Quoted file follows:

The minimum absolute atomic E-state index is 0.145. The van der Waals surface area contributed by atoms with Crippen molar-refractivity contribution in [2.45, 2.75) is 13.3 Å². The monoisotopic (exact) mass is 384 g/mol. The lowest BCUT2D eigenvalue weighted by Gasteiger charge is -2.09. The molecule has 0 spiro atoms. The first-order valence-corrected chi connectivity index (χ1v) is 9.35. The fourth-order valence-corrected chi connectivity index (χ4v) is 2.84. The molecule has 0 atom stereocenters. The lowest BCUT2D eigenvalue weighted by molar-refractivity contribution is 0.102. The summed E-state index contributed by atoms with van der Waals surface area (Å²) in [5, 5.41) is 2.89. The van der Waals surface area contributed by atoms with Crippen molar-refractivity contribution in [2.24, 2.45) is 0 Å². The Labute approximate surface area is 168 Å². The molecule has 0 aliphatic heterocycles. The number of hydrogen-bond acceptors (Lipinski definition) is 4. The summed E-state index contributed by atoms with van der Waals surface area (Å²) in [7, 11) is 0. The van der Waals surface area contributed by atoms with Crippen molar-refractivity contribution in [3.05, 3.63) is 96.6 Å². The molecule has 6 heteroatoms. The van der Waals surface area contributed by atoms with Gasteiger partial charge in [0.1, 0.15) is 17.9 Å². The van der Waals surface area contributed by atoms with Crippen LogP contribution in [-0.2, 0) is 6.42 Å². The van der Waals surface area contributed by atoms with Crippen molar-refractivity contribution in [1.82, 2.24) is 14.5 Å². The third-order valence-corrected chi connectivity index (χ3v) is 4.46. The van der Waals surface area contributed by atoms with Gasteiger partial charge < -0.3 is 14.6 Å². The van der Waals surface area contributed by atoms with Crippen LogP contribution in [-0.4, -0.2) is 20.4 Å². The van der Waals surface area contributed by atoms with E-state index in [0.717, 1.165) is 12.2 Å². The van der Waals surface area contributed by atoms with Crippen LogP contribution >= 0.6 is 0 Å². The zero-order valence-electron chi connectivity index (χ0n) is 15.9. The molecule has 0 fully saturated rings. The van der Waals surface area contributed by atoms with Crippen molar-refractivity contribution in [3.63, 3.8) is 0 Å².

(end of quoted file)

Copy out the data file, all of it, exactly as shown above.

The minimum absolute atomic E-state index is 0.145. The van der Waals surface area contributed by atoms with Crippen molar-refractivity contribution in [2.45, 2.75) is 13.3 Å². The monoisotopic (exact) mass is 384 g/mol. The lowest BCUT2D eigenvalue weighted by Gasteiger charge is -2.09. The molecule has 0 spiro atoms. The first-order valence-corrected chi connectivity index (χ1v) is 9.35. The fourth-order valence-corrected chi connectivity index (χ4v) is 2.84. The molecule has 0 atom stereocenters. The lowest BCUT2D eigenvalue weighted by molar-refractivity contribution is 0.102. The summed E-state index contributed by atoms with van der Waals surface area (Å²) in [5, 5.41) is 2.89. The van der Waals surface area contributed by atoms with Crippen molar-refractivity contribution in [2.24, 2.45) is 0 Å². The Labute approximate surface area is 168 Å². The molecule has 0 aliphatic heterocycles. The number of hydrogen-bond acceptors (Lipinski definition) is 4. The summed E-state index contributed by atoms with van der Waals surface area (Å²) in [7, 11) is 0. The van der Waals surface area contributed by atoms with Crippen molar-refractivity contribution in [3.05, 3.63) is 96.6 Å². The molecule has 6 heteroatoms. The van der Waals surface area contributed by atoms with Gasteiger partial charge in [0.1, 0.15) is 17.9 Å². The van der Waals surface area contributed by atoms with Crippen LogP contribution in [-0.2, 0) is 6.42 Å². The van der Waals surface area contributed by atoms with Crippen molar-refractivity contribution in [1.82, 2.24) is 14.5 Å². The third-order valence-corrected chi connectivity index (χ3v) is 4.46. The van der Waals surface area contributed by atoms with Gasteiger partial charge < -0.3 is 14.6 Å². The van der Waals surface area contributed by atoms with Crippen LogP contribution in [-0.4, -0.2) is 20.4 Å². The van der Waals surface area contributed by atoms with E-state index in [0.717, 1.165) is 12.2 Å². The van der Waals surface area contributed by atoms with Crippen LogP contribution >= 0.6 is 0 Å². The zero-order valence-electron chi connectivity index (χ0n) is 15.9. The molecule has 0 fully saturated rings. The van der Waals surface area contributed by atoms with Crippen molar-refractivity contribution in [3.63, 3.8) is 0 Å².